So you want to be a photographer but you’re struggling with figuring out how exactly to get there. Welcome to the club, my friend. It’s a club we’ve all been a part of at one point or another. It’s a club filled with mixed emotions. Fear, excitement and uncertainty among many other things are all common and very normal to feel in this club.
I want to take some of the guess work out of it for you, so here are a few tips for starting your photography business.
1. Buy a camera (your iPhone does NOT count). It doesn’t have to be the best DSLR out there. In fact, it probably shouldn’t be if it’s your first DSLR. I shot on an entry level DSLR for a LONG time before switching over to the full frame camera I shoot on now. It will give you a chance to learn how to use your camera to its fullest capacity (i.e. in manual/not on auto). You can ditch the kit lens when you’re ready and add on other lenses that will then extend your abilities. It’s an inexpensive way to get things started, and it can take you pretty far if you learn how to use it!
2. Shoot for free. What did I just say?! Yes, I told you to work for free. This gives you a chance to build your portfolio so that you can actually charge in the future. Don’t shoot for anyone and everyone, though. Carefully select people, wardrobes and locations that match the ideal client you’re wanting to reach. Think about it this way: the clients that you eventually want to charge need to be able to see themselves in your photos. If you’re not charging, then you have the freedom to select outfits and things of that nature. So don’t shoot a family session for free with everyone wearing khakis and white polos if you want to reach the kind of family that wears beautifully coordinated (but not matching) outfits in the future. Be strategic!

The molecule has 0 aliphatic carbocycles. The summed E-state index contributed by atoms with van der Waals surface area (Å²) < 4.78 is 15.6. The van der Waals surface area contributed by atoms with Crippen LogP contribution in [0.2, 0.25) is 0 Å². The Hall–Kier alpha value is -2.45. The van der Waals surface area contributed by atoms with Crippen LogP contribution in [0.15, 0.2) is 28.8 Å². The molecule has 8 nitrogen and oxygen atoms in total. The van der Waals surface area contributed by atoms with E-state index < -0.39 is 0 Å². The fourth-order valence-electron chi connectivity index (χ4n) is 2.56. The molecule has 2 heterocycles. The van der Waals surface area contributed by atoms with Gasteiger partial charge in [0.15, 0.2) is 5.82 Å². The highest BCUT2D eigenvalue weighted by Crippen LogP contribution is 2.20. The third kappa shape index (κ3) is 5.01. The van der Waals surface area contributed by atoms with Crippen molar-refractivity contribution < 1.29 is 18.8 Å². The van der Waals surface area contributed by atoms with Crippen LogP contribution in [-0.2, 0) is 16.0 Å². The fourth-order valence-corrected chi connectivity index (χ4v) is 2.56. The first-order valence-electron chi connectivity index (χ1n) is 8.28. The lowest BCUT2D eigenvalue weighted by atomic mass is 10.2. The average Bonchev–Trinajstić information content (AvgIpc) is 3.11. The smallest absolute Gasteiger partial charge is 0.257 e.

3. Put yourself out there! Once you’ve built that portfolio up a little bit, spread the word! I know it’s scary to put that out into the universe. You’re thinking, “What if no one likes my work? What if people don’t think I’m experienced enough? What if I fail?”. You MUST set these thoughts aside if you want to move forward. Tell your friends and family. Start a Facebook page for your business and post your work to Instagram. If you can swing it, build a website. There are plenty of platforms out there these days that are inexpensive and absolutely worth the small investment in order to make your business appear more trustworthy and legitimate!
4. Be confident. No one else is going to believe in you or trust your abilities if you don’t do it first. No, you’re not going to be the best photographer out there when you first start. But you do have something special and unique that no one else can offer the world. Stand firm in that belief. I shot a free engagement session several years ago, and the couple was super happy with their photos. They had a friend looking for a wedding photographer to which they were going to refer me. I told them that I would love that! I was honest and let them know that I had never shot a wedding before, and then I went on to say this: “I mean, I would never have me shoot my wedding, because I don’t have the experience.” HUGE mistake. These words should have never slipped out of my mouth. I basically just said, “I have ZERO confidence in what I’m doing”. Needless to say, that bride never contacted me. Even if you don’t feel incredibly sure of yourself, fake it ‘til ya make it.
5. Educate yourself. The number of free resources out there for photography and running creative businesses is actually astounding. It literally overwhelms me to think about it. Doing something as simple as joining private Facebook groups like The Rising Tide Society, Photography – Education – Heck Yeah!, or the Mastin Labs User Group can open up so many avenues for you to explore and learn from. Once you’re at a point where you can afford it, investing in your business through education is SO important. I’ve never made an educational investment that I didn’t see a substantial return on.
Remember that your business isn’t going to take off overnight. You’re not going to have a full calendar the minute you put yourself out there. [And if you do, you’re probably not charging enough.] Good things take time. So be ok with starting slow. Let those roots grow down deep, so that you’ll be able to grow steadily in the long term. And kick that fear to the curb. If photography is what you love, you have so much more to be excited about in the days to come than you have to fear.